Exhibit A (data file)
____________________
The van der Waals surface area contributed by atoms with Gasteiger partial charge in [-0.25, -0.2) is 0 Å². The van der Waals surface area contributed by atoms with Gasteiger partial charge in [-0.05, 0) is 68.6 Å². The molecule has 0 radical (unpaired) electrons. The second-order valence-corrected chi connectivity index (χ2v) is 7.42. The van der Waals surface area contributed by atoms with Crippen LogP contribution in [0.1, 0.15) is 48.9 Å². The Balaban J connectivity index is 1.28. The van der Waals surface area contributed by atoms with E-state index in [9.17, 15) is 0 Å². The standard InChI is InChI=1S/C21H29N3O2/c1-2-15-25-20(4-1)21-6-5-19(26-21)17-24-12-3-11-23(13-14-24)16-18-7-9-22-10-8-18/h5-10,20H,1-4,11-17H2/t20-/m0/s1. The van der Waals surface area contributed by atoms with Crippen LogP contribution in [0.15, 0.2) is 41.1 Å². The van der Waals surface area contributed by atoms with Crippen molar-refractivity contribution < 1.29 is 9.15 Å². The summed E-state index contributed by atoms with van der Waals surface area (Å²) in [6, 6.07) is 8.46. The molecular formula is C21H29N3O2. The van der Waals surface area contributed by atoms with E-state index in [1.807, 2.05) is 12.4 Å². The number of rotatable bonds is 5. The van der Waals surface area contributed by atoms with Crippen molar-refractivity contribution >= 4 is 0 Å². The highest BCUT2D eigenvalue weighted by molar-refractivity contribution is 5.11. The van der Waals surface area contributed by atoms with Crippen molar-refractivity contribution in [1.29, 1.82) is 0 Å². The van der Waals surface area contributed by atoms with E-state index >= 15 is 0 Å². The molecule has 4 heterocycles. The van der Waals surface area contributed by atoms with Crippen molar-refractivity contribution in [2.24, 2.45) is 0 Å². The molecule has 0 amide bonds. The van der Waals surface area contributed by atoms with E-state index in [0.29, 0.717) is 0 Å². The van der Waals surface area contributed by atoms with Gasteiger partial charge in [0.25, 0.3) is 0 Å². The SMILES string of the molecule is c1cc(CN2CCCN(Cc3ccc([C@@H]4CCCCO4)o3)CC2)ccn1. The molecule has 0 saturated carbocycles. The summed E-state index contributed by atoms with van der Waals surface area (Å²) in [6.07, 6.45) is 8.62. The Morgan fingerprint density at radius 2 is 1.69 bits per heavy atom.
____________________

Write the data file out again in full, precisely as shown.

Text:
The van der Waals surface area contributed by atoms with Gasteiger partial charge in [-0.25, -0.2) is 0 Å². The van der Waals surface area contributed by atoms with Gasteiger partial charge in [-0.05, 0) is 68.6 Å². The molecule has 0 radical (unpaired) electrons. The second-order valence-corrected chi connectivity index (χ2v) is 7.42. The van der Waals surface area contributed by atoms with Crippen LogP contribution in [0.1, 0.15) is 48.9 Å². The Balaban J connectivity index is 1.28. The van der Waals surface area contributed by atoms with E-state index in [9.17, 15) is 0 Å². The standard InChI is InChI=1S/C21H29N3O2/c1-2-15-25-20(4-1)21-6-5-19(26-21)17-24-12-3-11-23(13-14-24)16-18-7-9-22-10-8-18/h5-10,20H,1-4,11-17H2/t20-/m0/s1. The van der Waals surface area contributed by atoms with Crippen LogP contribution in [0.15, 0.2) is 41.1 Å². The van der Waals surface area contributed by atoms with Crippen molar-refractivity contribution < 1.29 is 9.15 Å². The summed E-state index contributed by atoms with van der Waals surface area (Å²) in [6, 6.07) is 8.46. The molecular formula is C21H29N3O2. The van der Waals surface area contributed by atoms with E-state index in [1.807, 2.05) is 12.4 Å². The number of rotatable bonds is 5. The van der Waals surface area contributed by atoms with Crippen molar-refractivity contribution >= 4 is 0 Å². The highest BCUT2D eigenvalue weighted by molar-refractivity contribution is 5.11. The van der Waals surface area contributed by atoms with Crippen molar-refractivity contribution in [1.29, 1.82) is 0 Å². The van der Waals surface area contributed by atoms with E-state index >= 15 is 0 Å². The molecule has 4 heterocycles. The van der Waals surface area contributed by atoms with Crippen molar-refractivity contribution in [2.24, 2.45) is 0 Å². The molecule has 0 amide bonds. The van der Waals surface area contributed by atoms with E-state index in [0.29, 0.717) is 0 Å². The van der Waals surface area contributed by atoms with Gasteiger partial charge in [0.25, 0.3) is 0 Å². The SMILES string of the molecule is c1cc(CN2CCCN(Cc3ccc([C@@H]4CCCCO4)o3)CC2)ccn1. The molecule has 0 saturated carbocycles. The summed E-state index contributed by atoms with van der Waals surface area (Å²) in [6.07, 6.45) is 8.62. The Morgan fingerprint density at radius 2 is 1.69 bits per heavy atom.